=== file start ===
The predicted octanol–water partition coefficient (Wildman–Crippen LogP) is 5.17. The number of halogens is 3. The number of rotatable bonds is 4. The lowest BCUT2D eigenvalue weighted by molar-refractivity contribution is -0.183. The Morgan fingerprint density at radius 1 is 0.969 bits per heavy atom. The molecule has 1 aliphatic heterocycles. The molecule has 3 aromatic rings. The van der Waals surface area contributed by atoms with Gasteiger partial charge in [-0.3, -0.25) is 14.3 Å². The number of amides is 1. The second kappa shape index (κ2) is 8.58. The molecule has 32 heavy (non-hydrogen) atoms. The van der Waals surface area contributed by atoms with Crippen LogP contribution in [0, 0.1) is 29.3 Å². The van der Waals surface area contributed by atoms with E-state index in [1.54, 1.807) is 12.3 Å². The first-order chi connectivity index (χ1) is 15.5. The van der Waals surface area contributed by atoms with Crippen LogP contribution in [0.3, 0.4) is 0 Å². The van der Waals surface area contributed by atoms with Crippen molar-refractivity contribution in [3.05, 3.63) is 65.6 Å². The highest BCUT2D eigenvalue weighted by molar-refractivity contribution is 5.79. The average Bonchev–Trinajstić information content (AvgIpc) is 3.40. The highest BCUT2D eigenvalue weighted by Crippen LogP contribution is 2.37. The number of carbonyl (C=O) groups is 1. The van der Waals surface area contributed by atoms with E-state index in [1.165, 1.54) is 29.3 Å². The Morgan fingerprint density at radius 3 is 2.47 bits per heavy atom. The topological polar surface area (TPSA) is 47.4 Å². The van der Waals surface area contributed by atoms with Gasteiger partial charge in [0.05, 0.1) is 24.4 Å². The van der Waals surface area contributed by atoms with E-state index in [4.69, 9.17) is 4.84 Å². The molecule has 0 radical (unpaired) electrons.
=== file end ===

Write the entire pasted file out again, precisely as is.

The predicted octanol–water partition coefficient (Wildman–Crippen LogP) is 5.17. The number of halogens is 3. The number of rotatable bonds is 4. The lowest BCUT2D eigenvalue weighted by molar-refractivity contribution is -0.183. The Morgan fingerprint density at radius 1 is 0.969 bits per heavy atom. The molecule has 1 aliphatic heterocycles. The molecule has 3 aromatic rings. The van der Waals surface area contributed by atoms with Gasteiger partial charge in [-0.3, -0.25) is 14.3 Å². The number of amides is 1. The second kappa shape index (κ2) is 8.58. The molecule has 32 heavy (non-hydrogen) atoms. The van der Waals surface area contributed by atoms with Crippen LogP contribution in [0, 0.1) is 29.3 Å². The van der Waals surface area contributed by atoms with E-state index in [1.54, 1.807) is 12.3 Å². The first-order chi connectivity index (χ1) is 15.5. The van der Waals surface area contributed by atoms with Crippen LogP contribution in [0.3, 0.4) is 0 Å². The van der Waals surface area contributed by atoms with Crippen molar-refractivity contribution in [3.05, 3.63) is 65.6 Å². The highest BCUT2D eigenvalue weighted by molar-refractivity contribution is 5.79. The average Bonchev–Trinajstić information content (AvgIpc) is 3.40. The highest BCUT2D eigenvalue weighted by Crippen LogP contribution is 2.37. The number of carbonyl (C=O) groups is 1. The van der Waals surface area contributed by atoms with E-state index in [1.165, 1.54) is 29.3 Å². The Morgan fingerprint density at radius 3 is 2.47 bits per heavy atom. The topological polar surface area (TPSA) is 47.4 Å². The van der Waals surface area contributed by atoms with Gasteiger partial charge in [0.05, 0.1) is 24.4 Å². The van der Waals surface area contributed by atoms with E-state index in [4.69, 9.17) is 4.84 Å². The molecule has 0 radical (unpaired) electrons.